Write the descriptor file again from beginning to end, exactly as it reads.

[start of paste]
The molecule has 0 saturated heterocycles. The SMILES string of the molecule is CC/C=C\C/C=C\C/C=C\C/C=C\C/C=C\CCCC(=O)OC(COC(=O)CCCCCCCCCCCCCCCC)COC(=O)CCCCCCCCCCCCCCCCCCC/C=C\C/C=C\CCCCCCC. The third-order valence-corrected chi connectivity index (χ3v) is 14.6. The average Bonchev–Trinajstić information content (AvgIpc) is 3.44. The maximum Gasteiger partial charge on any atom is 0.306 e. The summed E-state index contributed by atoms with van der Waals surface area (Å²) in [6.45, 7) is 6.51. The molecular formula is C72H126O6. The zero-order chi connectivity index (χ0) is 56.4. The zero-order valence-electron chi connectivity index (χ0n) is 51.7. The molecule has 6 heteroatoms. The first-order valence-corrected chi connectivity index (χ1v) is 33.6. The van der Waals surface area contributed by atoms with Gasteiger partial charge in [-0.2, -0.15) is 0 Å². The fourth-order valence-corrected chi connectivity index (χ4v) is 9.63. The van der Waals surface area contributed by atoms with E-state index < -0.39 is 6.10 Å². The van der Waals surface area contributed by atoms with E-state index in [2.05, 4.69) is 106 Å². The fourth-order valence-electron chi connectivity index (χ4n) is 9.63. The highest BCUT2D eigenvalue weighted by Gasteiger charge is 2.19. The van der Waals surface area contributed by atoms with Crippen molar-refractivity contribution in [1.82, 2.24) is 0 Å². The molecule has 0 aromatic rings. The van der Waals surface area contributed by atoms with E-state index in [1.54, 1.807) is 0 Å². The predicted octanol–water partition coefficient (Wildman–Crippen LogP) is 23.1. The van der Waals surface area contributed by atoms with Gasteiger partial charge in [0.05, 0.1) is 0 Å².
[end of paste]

The molecule has 0 saturated heterocycles. The SMILES string of the molecule is CC/C=C\C/C=C\C/C=C\C/C=C\C/C=C\CCCC(=O)OC(COC(=O)CCCCCCCCCCCCCCCC)COC(=O)CCCCCCCCCCCCCCCCCCC/C=C\C/C=C\CCCCCCC. The third-order valence-corrected chi connectivity index (χ3v) is 14.6. The average Bonchev–Trinajstić information content (AvgIpc) is 3.44. The maximum Gasteiger partial charge on any atom is 0.306 e. The summed E-state index contributed by atoms with van der Waals surface area (Å²) in [6.45, 7) is 6.51. The molecular formula is C72H126O6. The zero-order chi connectivity index (χ0) is 56.4. The zero-order valence-electron chi connectivity index (χ0n) is 51.7. The molecule has 6 heteroatoms. The first-order valence-corrected chi connectivity index (χ1v) is 33.6. The van der Waals surface area contributed by atoms with Gasteiger partial charge in [-0.2, -0.15) is 0 Å². The fourth-order valence-corrected chi connectivity index (χ4v) is 9.63. The van der Waals surface area contributed by atoms with E-state index < -0.39 is 6.10 Å². The van der Waals surface area contributed by atoms with E-state index in [2.05, 4.69) is 106 Å². The fourth-order valence-electron chi connectivity index (χ4n) is 9.63. The highest BCUT2D eigenvalue weighted by Gasteiger charge is 2.19. The van der Waals surface area contributed by atoms with Crippen molar-refractivity contribution in [1.82, 2.24) is 0 Å². The molecule has 0 aromatic rings. The van der Waals surface area contributed by atoms with E-state index in [1.54, 1.807) is 0 Å². The predicted octanol–water partition coefficient (Wildman–Crippen LogP) is 23.1. The van der Waals surface area contributed by atoms with Gasteiger partial charge in [0.05, 0.1) is 0 Å².